QH-50C (Gyrodyne DSN-3) DASH Helicopter
The Gyrodyne QH-50 DASH (Drone Anti-Submarine Helicopter) is a small, drone helicopter built by Gyrodyne Company of America for use as a long-range anti-submarine weapon on ships that would otherwise be too small to operate a full-sized helicopter. It remained in production until 1969. Several are still used today for various land-based roles.
DASH was a major part of the United States Navy’s Fleet Rehabilitation and Modernization (FRAM) program of the late 1950s. FRAM was started because the Soviet Union was building submarines faster than the U.S. could build anti-submarine frigates. Instead of building frigates, the FRAM upgrade series allowed the U.S. to rapidly catch up by converting older ships that were otherwise less useful in modern naval combat. The navy was able to inexpensively upgrade the sonar on World War II-era destroyers, but needed a stand-off weapon to attack out to the edge of the sonar’s range. The old destroyers had little room for add-ons like a full flight deck. The original DASH concept was a light drone helicopter that could release a nuclear depth charge or torpedoes. The aircraft was considered expendable.
The manned Gyrodyne Rotorcycle program of the mid-1950s provided prototype work for the DASH, and ultimately the Rotorcycle was modified to produce the initial drone version, the DSN-1/QH-50A The DSN-1 was powered by a Porsche YO-95-6 72 hp piston engine and carried one Mark 43 homing torpedo. The next developmental version was the DSN-2/QH-50B that was powered by two Porsche YO-95-6 engines and also carried a single Mk 43. Serial production of the DASH began with the third version, the DSN-3/QH-50C, in which a 255 hp (190 kW) Boeing T50-4 turboshaft engine replaced the piston engine and the payload was increased to two Mark 44 torpedoes. A total of 378 QH-50Cs were produced before production ended in January 1966.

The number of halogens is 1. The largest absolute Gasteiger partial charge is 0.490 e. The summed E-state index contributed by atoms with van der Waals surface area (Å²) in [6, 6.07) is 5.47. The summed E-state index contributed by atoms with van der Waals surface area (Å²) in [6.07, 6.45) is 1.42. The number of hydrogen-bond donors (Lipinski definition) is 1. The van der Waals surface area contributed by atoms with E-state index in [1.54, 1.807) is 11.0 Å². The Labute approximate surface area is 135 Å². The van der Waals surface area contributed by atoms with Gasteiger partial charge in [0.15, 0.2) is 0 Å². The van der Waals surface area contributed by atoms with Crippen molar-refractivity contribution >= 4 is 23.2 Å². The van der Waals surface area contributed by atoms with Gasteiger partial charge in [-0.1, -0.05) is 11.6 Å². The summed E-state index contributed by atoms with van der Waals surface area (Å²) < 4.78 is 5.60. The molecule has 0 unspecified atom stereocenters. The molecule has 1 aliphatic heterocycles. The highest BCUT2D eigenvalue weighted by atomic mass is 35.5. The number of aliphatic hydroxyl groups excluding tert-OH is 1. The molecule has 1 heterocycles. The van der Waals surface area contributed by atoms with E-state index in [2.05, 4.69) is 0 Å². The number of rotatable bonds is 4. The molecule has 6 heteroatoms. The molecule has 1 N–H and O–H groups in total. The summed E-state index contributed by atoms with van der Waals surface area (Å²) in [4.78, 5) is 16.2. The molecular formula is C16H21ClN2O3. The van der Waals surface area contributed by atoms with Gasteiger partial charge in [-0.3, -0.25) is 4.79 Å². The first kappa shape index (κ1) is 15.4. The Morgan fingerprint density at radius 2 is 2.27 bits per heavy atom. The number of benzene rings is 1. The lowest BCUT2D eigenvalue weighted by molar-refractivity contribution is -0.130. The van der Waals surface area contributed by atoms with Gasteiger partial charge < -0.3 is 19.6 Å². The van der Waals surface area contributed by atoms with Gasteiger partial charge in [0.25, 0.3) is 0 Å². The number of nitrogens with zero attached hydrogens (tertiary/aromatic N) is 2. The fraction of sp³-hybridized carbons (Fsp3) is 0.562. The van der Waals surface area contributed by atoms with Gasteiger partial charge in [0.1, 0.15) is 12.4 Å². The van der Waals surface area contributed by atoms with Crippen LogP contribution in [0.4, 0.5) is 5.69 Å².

A single QH-50A, (DS-1006), was re-activated after contractor testing to test the tilt-float landing gear. A long cylindrical float was added to each corner of the extended skid framework. Each float could rotate 90° from horizontal, oriented to straight ahead, and incorporated a pad at the end for landing on hard surfaces. For landing on water the floats were rotated to the vertical position and the helicopter settled until the floats were approximately 75% submerged.
DASH’s control scheme had two controllers, one on the flight deck, and another in the combat information center. The flight-deck controller would handle take-off and landing. The controller in the Combat Information Center (CIC) would fly DASH to the target’s location and release weapons using semiautomated controls and radar. The CIC controller could not see the aircraft or its altitude and occasionally lost operational control or situational awareness. Late in the program, there were successful experiments to add a television camera to the drone. These DASH SNOOPYs were also used as airborne spotters for naval gunfire.
A tethered landing system was developed to land and take off in up to Force-6 seas. This system consisted of steel rails which were screwed to the flight deck and a cable system to pull the helicopter out of the hangar bay. The helicopter was attached to the steel rails so that it would not slide off the flight deck in heavy seas. This system was occasionally set up and used aboard ship, but never used in rough seas to launch a helicopter.